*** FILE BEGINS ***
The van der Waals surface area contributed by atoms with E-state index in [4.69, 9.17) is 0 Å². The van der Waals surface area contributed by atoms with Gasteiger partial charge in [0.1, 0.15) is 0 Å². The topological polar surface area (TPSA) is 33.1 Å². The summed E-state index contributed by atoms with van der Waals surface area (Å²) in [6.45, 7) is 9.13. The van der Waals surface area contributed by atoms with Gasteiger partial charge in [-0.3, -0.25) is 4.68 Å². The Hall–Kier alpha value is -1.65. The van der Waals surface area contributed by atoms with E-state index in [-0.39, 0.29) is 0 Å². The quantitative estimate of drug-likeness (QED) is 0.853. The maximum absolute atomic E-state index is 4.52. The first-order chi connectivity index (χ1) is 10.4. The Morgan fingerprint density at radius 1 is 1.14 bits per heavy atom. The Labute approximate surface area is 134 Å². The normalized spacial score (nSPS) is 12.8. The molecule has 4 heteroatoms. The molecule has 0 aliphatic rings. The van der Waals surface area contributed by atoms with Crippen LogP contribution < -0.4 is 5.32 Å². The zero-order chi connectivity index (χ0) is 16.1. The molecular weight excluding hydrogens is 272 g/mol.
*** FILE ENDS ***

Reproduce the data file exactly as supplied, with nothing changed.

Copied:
The van der Waals surface area contributed by atoms with E-state index in [4.69, 9.17) is 0 Å². The van der Waals surface area contributed by atoms with Gasteiger partial charge in [0.1, 0.15) is 0 Å². The topological polar surface area (TPSA) is 33.1 Å². The summed E-state index contributed by atoms with van der Waals surface area (Å²) in [6.45, 7) is 9.13. The van der Waals surface area contributed by atoms with Gasteiger partial charge in [-0.3, -0.25) is 4.68 Å². The Hall–Kier alpha value is -1.65. The van der Waals surface area contributed by atoms with E-state index in [-0.39, 0.29) is 0 Å². The quantitative estimate of drug-likeness (QED) is 0.853. The maximum absolute atomic E-state index is 4.52. The first-order chi connectivity index (χ1) is 10.4. The Morgan fingerprint density at radius 1 is 1.14 bits per heavy atom. The Labute approximate surface area is 134 Å². The normalized spacial score (nSPS) is 12.8. The molecule has 4 heteroatoms. The molecule has 0 aliphatic rings. The van der Waals surface area contributed by atoms with Crippen LogP contribution < -0.4 is 5.32 Å². The zero-order chi connectivity index (χ0) is 16.1. The molecular weight excluding hydrogens is 272 g/mol.